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Homily for the Twenty-fourth Sunday, year A.

15 Sep 2017, by Rev. Fr. Joel Okojie OSA in Sermons

Our Lord Jesus Christ came into the world as man, not to condemn the Old Testament but to fulfill it. He came to explain the law and the prophets, to lead us beyond mere words, beyond the letters of the Law into the spirit of the law. The New Testament does not contradict the Old; while the Old Testament helps us understand the New Testament, the New Testament gives meaning to the Old. That is what we see today in our readings, both the Old and the New Testaments talking about forgiveness.

In our first reading from the book of Ecclesiasticus, our attention is drawn to the danger of un-forgiveness. It reminds us that unforgiveness, resentment, anger, and vengeance are foul things. They are capable of blocking the free flow of God’s mercy to us; they paralyze our confidence to stand before God to ask for mercy. Un-forgiveness is a key that closes the doors of mercy and opens the doors of unhappiness and limitations, hence the need to forgive always.

Among the Jews, rabbinic teaching must forgive his brother three times, but the fourth one is punished. In other words, one can only forgive three times, and if the same person offends you the fourth time, you were free to punish. The first chapter of Prophet Amos’s book seems to provide proof for this rabbinic teaching; in this chapter, God severally talked about punishing the fourth time offense is committed. And Peter seemed to have held onto that belief until Jesus clarified it.

In our gospel passage this morning, Peter went up to Jesus and said, ‘Lord, how often must I forgive my brother if he wrongs me? As often as seven times? Jesus answered, ‘Not seven, I tell you, but seventy-seven times. At first, this may appear to be a contradiction, the New Testament contradicting the Old, but it is not. It is rather an explanation or clarification of the Old Testament. Peter, who knew what the rabbinic teaching about forgiveness was, went to Jesus to ask how many times he was to forgive. He knew what the “law” says, that one could forgive three times, but the fourth time is punished. He went to Jesus to ask, but he quickly added, as often as seven times? He thought he was generous, be nice. The law says three times, but I want to forgive seven times before I avenge any wrong done to me. He thought he had done enough, more than required even. But Jesus made him understand that his best was not good enough. Seven times is not enough, no; not seven times, but seventy-seven times. Peter was taught to continue to forgive.

Jesus told them the parable of the unforgiving servant, how his master forgave him but refused to forgive his fellow servant, which provoked the anger of the master to re-arrest him and throw him into prison. A critical mind would question that master; why didn’t he continue to forgive since he was so interested in forgiveness? Why did he throw the unforgiving servant into prison? Well, that is why it is called a parable; we are only interested in the message it carries, that un-forgiveness leads to hell.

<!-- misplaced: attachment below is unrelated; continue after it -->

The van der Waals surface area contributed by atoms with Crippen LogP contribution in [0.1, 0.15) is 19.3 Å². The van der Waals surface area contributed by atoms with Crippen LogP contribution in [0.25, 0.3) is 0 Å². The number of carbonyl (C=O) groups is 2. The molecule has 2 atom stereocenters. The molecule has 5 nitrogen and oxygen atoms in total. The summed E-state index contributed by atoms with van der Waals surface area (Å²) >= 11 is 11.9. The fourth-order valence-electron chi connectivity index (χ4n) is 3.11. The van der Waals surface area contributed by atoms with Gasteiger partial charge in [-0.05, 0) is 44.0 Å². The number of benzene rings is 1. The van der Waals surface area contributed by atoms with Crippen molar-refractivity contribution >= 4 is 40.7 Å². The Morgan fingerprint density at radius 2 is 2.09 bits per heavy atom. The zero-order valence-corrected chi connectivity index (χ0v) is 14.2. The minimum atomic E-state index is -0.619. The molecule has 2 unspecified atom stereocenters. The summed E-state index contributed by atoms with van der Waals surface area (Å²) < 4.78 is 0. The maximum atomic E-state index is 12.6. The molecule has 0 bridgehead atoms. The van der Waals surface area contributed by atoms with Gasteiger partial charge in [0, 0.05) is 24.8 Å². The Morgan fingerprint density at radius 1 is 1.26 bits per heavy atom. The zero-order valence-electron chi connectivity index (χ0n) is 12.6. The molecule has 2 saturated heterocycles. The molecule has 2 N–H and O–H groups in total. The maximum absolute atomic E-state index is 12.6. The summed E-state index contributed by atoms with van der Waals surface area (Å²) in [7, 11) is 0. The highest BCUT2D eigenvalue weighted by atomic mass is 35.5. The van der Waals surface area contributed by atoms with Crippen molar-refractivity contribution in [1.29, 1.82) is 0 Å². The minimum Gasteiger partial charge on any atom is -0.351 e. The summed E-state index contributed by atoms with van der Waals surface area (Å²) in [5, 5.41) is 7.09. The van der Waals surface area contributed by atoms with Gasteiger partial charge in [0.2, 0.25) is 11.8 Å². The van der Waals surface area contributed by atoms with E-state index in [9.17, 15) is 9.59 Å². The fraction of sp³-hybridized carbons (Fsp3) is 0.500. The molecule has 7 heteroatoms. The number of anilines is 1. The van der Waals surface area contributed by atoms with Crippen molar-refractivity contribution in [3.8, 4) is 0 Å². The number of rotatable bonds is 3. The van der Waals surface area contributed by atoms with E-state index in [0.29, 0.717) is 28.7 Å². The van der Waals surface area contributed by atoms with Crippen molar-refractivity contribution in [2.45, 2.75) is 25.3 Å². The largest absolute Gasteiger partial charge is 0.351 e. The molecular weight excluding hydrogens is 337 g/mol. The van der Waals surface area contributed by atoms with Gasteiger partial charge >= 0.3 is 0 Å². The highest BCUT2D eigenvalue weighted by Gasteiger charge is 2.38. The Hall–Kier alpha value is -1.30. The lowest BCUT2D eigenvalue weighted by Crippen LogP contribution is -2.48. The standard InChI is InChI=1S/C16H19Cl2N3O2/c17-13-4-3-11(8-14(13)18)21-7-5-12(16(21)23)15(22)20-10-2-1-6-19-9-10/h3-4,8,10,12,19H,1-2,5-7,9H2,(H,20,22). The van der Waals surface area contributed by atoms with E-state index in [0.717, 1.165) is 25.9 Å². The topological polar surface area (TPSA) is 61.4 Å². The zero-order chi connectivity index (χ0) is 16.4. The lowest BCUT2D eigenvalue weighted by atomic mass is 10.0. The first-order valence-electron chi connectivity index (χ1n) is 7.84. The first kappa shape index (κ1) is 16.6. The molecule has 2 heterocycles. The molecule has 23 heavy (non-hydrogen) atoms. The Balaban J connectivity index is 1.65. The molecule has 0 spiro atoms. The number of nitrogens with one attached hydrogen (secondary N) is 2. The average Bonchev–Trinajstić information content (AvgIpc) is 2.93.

The Lord’s teaching about forgiveness is challenging; in fact, it is almost impossible. To truly forgive demands a lot of faith, sacrifice, and courage. I am not in doubt that un-forgiveness affects he who refuses to forgive, but that does not remove the fact that to forgive demands a lot of faith and courage truly; it is not easy. In practicing what Jesus expects of us, we may be called fools by neighbors or even considered weaklings. We may be considered as fearful, those who cannot stand up to their right. This name-calling may discourage us from practicing the virtue of forgiveness, yet it is another way our Christian faith is put to the test, to see how Christian we truly are. I pray that God may give us that faith and courage we need to let go of every hurt.

Like Peter, many Christian think they have done enough, or they are doing more than required. They have actually forgiven and are tired of forgiving, but the word of God cannot be diluted. This reminds me of a brother priest who told me how confused he was when one of his parishioners lost her husband and two children to the Boko Haram insurgence; he said he did not know how to begin to tell her to let go. But he had to say it, even though it is challenging teaching. Many of us here have made a lot of sacrifices, forgiven and forgiven again. But have we actually done enough compare to how often God forgives us? Not really; we can only continue to pray and ask God for the grace to do his will.